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Journal ArticleDOI: 10.1002/JIMD.12369

Inherited disorders of complex lipid metabolism: A clinical review

02 Mar 2021-Journal of Inherited Metabolic Disease (Wiley)-Vol. 44, Iss: 4, pp 809-825
Abstract: Over 80 human diseases have been attributed to defects in complex lipid metabolism. A majority of them have been reported recently in the setting of rapid advances in genomic technology and their increased use in clinical settings. Lipids are ubiquitous in human biology and play roles in many cellular and intercellular processes. While inborn errors in lipid metabolism can affect every organ system with many examples of genetic heterogeneity and pleiotropy, the clinical manifestations of many of these disorders can be explained based on the disruption of the metabolic pathway involved. In this review, we will discuss the physiological function of major pathways in complex lipid metabolism, including nonlysosomal sphingolipid metabolism, acylceramide metabolism, de novo phospholipid synthesis, phospholipid remodeling, phosphatidylinositol metabolism, mitochondrial cardiolipin synthesis and remodeling, and ether lipid metabolism as well as common clinical phenotypes associated with each.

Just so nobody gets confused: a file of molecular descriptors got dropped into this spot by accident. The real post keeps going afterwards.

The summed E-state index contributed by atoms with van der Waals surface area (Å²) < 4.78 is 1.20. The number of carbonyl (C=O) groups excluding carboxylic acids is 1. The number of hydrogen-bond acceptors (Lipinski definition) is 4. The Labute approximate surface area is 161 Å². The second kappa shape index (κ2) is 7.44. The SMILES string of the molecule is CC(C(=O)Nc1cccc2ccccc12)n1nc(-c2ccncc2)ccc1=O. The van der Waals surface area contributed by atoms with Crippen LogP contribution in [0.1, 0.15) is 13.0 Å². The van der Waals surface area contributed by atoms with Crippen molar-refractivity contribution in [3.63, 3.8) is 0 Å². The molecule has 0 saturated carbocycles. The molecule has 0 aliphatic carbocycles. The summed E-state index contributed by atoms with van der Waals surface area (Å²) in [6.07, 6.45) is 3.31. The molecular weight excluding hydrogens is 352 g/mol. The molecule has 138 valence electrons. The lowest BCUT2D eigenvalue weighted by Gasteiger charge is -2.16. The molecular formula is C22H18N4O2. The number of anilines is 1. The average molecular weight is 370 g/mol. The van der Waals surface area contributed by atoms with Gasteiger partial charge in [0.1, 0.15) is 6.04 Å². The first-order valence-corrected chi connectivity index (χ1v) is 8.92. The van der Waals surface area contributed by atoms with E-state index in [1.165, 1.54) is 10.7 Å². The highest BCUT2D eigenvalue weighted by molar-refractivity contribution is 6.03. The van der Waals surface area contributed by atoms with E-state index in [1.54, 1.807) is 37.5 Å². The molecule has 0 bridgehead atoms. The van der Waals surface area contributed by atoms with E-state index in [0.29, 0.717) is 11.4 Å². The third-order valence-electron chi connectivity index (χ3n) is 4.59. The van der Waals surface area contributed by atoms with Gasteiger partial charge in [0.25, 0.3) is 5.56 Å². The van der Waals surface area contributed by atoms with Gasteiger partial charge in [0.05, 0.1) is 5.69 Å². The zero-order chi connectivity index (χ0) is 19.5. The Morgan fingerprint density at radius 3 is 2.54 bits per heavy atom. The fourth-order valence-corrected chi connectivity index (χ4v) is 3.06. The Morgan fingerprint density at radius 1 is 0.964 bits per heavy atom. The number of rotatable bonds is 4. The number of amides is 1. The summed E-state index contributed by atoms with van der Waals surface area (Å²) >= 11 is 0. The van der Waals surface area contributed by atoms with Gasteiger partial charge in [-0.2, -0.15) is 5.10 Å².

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Topics: Lipid metabolism (70%)

5 results found

Journal ArticleDOI: 10.1016/J.MICROC.2021.106654
Abstract: Diagnosing a large group of inborn errors of metabolism poses a great challenge for physicians due to the mostly non-specific clinical picture. Therefore, laboratory methods have become indispensable in the process of differential diagnosis. With the technological advances of liquid chromatography and mass spectrometry (LC-MS), the diagnostic possibilities have expanded considerably. In the last two decades, LC-MS has been used primarily for multicomponent analysis of metabolites for the diagnosis of a wide range of diseases. In addition, the technique has begun to be successfully applied in metabolomics and lipidomics, which provide both information on the overall profile of small molecules and have the ability to find new potential biomarkers for selected diseases. This review discusses directions and aspects of LC-MS-based laboratory diagnosing in the field of inborn errors of metabolism.

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Journal ArticleDOI: 10.1016/J.YMGME.2021.07.005